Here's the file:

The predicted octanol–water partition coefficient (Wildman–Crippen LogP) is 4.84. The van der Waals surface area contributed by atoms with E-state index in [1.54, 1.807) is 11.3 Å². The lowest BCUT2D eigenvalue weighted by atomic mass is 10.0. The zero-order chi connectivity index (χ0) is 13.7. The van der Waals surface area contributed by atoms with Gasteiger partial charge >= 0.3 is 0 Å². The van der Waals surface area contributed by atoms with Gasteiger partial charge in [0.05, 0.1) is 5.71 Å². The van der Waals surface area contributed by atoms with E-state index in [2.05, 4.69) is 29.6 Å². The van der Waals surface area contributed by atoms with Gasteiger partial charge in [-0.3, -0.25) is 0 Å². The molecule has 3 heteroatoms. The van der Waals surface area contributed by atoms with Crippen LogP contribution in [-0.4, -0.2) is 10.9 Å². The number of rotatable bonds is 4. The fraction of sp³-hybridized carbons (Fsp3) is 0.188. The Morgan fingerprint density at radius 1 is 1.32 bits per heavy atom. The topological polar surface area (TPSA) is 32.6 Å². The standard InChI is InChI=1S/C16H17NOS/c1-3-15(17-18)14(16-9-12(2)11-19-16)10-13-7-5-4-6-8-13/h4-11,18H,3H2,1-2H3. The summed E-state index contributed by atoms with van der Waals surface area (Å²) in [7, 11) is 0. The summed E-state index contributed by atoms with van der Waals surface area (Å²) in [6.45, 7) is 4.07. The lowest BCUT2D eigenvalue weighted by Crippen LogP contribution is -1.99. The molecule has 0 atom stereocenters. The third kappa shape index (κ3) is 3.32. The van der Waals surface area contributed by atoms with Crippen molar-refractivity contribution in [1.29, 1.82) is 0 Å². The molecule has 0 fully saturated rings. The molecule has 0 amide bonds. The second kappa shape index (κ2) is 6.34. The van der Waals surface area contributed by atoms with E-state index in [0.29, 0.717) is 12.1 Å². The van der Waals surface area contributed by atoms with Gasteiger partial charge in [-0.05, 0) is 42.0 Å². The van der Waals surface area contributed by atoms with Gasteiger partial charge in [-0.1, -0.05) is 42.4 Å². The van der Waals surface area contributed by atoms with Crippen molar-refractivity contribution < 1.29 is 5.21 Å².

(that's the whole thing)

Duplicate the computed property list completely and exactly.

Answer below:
The predicted octanol–water partition coefficient (Wildman–Crippen LogP) is 4.84. The van der Waals surface area contributed by atoms with E-state index in [1.54, 1.807) is 11.3 Å². The lowest BCUT2D eigenvalue weighted by atomic mass is 10.0. The zero-order chi connectivity index (χ0) is 13.7. The van der Waals surface area contributed by atoms with Gasteiger partial charge >= 0.3 is 0 Å². The van der Waals surface area contributed by atoms with Gasteiger partial charge in [0.05, 0.1) is 5.71 Å². The van der Waals surface area contributed by atoms with E-state index in [2.05, 4.69) is 29.6 Å². The van der Waals surface area contributed by atoms with Gasteiger partial charge in [-0.3, -0.25) is 0 Å². The molecule has 3 heteroatoms. The van der Waals surface area contributed by atoms with Crippen LogP contribution in [-0.4, -0.2) is 10.9 Å². The number of rotatable bonds is 4. The fraction of sp³-hybridized carbons (Fsp3) is 0.188. The Morgan fingerprint density at radius 1 is 1.32 bits per heavy atom. The topological polar surface area (TPSA) is 32.6 Å². The standard InChI is InChI=1S/C16H17NOS/c1-3-15(17-18)14(16-9-12(2)11-19-16)10-13-7-5-4-6-8-13/h4-11,18H,3H2,1-2H3. The summed E-state index contributed by atoms with van der Waals surface area (Å²) in [7, 11) is 0. The summed E-state index contributed by atoms with van der Waals surface area (Å²) in [6.45, 7) is 4.07. The lowest BCUT2D eigenvalue weighted by Crippen LogP contribution is -1.99. The molecule has 0 atom stereocenters. The third kappa shape index (κ3) is 3.32. The van der Waals surface area contributed by atoms with Crippen molar-refractivity contribution in [1.29, 1.82) is 0 Å². The molecule has 0 fully saturated rings. The molecule has 0 amide bonds. The second kappa shape index (κ2) is 6.34. The van der Waals surface area contributed by atoms with E-state index in [0.29, 0.717) is 12.1 Å². The van der Waals surface area contributed by atoms with Gasteiger partial charge in [-0.05, 0) is 42.0 Å². The van der Waals surface area contributed by atoms with Gasteiger partial charge in [-0.1, -0.05) is 42.4 Å². The van der Waals surface area contributed by atoms with Crippen molar-refractivity contribution < 1.29 is 5.21 Å².